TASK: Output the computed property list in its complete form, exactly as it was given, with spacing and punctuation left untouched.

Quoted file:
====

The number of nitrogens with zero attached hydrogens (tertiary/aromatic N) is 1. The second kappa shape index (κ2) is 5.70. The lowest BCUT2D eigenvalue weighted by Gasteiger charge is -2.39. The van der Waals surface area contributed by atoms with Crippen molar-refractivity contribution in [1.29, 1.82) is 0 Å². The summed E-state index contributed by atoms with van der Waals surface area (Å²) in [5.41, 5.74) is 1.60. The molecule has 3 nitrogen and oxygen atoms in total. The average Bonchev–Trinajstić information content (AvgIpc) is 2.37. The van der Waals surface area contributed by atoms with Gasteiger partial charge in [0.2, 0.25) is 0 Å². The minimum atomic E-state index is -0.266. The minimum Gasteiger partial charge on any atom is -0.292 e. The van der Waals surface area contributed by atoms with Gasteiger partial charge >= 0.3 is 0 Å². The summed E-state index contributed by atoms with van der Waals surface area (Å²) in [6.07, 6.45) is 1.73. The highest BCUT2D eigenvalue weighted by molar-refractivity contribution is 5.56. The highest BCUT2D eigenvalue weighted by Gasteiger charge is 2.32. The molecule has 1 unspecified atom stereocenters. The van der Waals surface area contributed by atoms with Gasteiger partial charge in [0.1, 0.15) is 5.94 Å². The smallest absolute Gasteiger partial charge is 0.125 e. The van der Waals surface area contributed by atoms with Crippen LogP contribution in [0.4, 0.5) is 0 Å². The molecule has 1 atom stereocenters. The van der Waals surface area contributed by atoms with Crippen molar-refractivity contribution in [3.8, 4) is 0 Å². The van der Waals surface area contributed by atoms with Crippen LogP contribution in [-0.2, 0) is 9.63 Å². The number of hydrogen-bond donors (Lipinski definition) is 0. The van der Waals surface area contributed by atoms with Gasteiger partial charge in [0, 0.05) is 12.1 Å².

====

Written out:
The number of nitrogens with zero attached hydrogens (tertiary/aromatic N) is 1. The second kappa shape index (κ2) is 5.70. The lowest BCUT2D eigenvalue weighted by Gasteiger charge is -2.39. The van der Waals surface area contributed by atoms with Crippen molar-refractivity contribution in [1.29, 1.82) is 0 Å². The summed E-state index contributed by atoms with van der Waals surface area (Å²) in [5.41, 5.74) is 1.60. The molecule has 3 nitrogen and oxygen atoms in total. The average Bonchev–Trinajstić information content (AvgIpc) is 2.37. The van der Waals surface area contributed by atoms with Gasteiger partial charge in [0.2, 0.25) is 0 Å². The minimum atomic E-state index is -0.266. The minimum Gasteiger partial charge on any atom is -0.292 e. The van der Waals surface area contributed by atoms with Gasteiger partial charge >= 0.3 is 0 Å². The summed E-state index contributed by atoms with van der Waals surface area (Å²) in [6.07, 6.45) is 1.73. The highest BCUT2D eigenvalue weighted by molar-refractivity contribution is 5.56. The highest BCUT2D eigenvalue weighted by Gasteiger charge is 2.32. The molecule has 1 unspecified atom stereocenters. The van der Waals surface area contributed by atoms with Gasteiger partial charge in [0.1, 0.15) is 5.94 Å². The smallest absolute Gasteiger partial charge is 0.125 e. The van der Waals surface area contributed by atoms with Crippen LogP contribution in [0.4, 0.5) is 0 Å². The molecule has 1 atom stereocenters. The van der Waals surface area contributed by atoms with Crippen molar-refractivity contribution in [3.8, 4) is 0 Å². The van der Waals surface area contributed by atoms with Crippen LogP contribution in [-0.2, 0) is 9.63 Å². The number of hydrogen-bond donors (Lipinski definition) is 0. The van der Waals surface area contributed by atoms with Gasteiger partial charge in [0, 0.05) is 12.1 Å².